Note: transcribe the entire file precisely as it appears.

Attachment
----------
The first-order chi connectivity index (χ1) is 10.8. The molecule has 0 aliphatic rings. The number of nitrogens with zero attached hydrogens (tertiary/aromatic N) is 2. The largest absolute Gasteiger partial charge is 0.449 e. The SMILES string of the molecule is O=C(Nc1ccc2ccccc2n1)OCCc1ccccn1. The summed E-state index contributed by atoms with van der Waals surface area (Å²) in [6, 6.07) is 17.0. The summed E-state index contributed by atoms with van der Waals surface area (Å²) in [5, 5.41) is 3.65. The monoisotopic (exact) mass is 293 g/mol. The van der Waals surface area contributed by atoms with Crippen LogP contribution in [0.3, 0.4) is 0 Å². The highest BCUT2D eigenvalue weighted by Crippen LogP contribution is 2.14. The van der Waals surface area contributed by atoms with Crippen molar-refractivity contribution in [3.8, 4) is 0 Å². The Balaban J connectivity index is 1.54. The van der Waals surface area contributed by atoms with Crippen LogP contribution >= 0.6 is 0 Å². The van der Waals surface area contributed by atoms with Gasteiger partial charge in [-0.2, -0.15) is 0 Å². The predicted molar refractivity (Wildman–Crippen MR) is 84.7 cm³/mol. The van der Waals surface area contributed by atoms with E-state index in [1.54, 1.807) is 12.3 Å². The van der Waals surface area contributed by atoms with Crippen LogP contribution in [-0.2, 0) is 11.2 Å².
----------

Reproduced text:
The first-order chi connectivity index (χ1) is 10.8. The molecule has 0 aliphatic rings. The number of nitrogens with zero attached hydrogens (tertiary/aromatic N) is 2. The largest absolute Gasteiger partial charge is 0.449 e. The SMILES string of the molecule is O=C(Nc1ccc2ccccc2n1)OCCc1ccccn1. The summed E-state index contributed by atoms with van der Waals surface area (Å²) in [6, 6.07) is 17.0. The summed E-state index contributed by atoms with van der Waals surface area (Å²) in [5, 5.41) is 3.65. The monoisotopic (exact) mass is 293 g/mol. The van der Waals surface area contributed by atoms with Crippen LogP contribution in [0.3, 0.4) is 0 Å². The highest BCUT2D eigenvalue weighted by Crippen LogP contribution is 2.14. The van der Waals surface area contributed by atoms with Crippen molar-refractivity contribution in [3.8, 4) is 0 Å². The Balaban J connectivity index is 1.54. The van der Waals surface area contributed by atoms with Crippen LogP contribution >= 0.6 is 0 Å². The van der Waals surface area contributed by atoms with Gasteiger partial charge in [-0.2, -0.15) is 0 Å². The predicted molar refractivity (Wildman–Crippen MR) is 84.7 cm³/mol. The van der Waals surface area contributed by atoms with E-state index in [1.54, 1.807) is 12.3 Å². The van der Waals surface area contributed by atoms with Crippen LogP contribution in [-0.2, 0) is 11.2 Å².